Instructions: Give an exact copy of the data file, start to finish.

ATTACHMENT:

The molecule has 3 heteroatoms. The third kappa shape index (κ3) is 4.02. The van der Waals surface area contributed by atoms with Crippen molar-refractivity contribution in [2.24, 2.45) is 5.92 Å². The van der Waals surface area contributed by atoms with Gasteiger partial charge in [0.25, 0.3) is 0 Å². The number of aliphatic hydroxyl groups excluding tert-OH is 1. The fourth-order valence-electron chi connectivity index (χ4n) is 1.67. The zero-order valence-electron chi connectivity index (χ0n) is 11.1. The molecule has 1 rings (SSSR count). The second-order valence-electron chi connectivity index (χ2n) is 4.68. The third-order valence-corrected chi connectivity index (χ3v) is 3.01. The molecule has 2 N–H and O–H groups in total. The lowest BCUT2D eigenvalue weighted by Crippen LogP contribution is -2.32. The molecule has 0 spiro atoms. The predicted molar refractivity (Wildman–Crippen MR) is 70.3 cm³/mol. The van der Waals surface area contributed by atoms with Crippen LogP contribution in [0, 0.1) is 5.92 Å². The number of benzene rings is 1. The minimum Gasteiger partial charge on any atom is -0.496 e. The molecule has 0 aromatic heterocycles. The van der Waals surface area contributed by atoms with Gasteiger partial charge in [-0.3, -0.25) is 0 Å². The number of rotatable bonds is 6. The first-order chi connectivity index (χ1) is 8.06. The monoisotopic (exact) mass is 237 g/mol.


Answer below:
The molecule has 3 heteroatoms. The third kappa shape index (κ3) is 4.02. The van der Waals surface area contributed by atoms with Crippen molar-refractivity contribution in [2.24, 2.45) is 5.92 Å². The van der Waals surface area contributed by atoms with Gasteiger partial charge in [0.25, 0.3) is 0 Å². The number of aliphatic hydroxyl groups excluding tert-OH is 1. The fourth-order valence-electron chi connectivity index (χ4n) is 1.67. The zero-order valence-electron chi connectivity index (χ0n) is 11.1. The molecule has 1 rings (SSSR count). The second-order valence-electron chi connectivity index (χ2n) is 4.68. The third-order valence-corrected chi connectivity index (χ3v) is 3.01. The molecule has 2 N–H and O–H groups in total. The lowest BCUT2D eigenvalue weighted by Crippen LogP contribution is -2.32. The molecule has 0 spiro atoms. The predicted molar refractivity (Wildman–Crippen MR) is 70.3 cm³/mol. The van der Waals surface area contributed by atoms with Crippen LogP contribution in [0, 0.1) is 5.92 Å². The number of benzene rings is 1. The minimum Gasteiger partial charge on any atom is -0.496 e. The molecule has 0 aromatic heterocycles. The van der Waals surface area contributed by atoms with Gasteiger partial charge in [-0.3, -0.25) is 0 Å². The number of rotatable bonds is 6. The first-order chi connectivity index (χ1) is 8.06. The monoisotopic (exact) mass is 237 g/mol.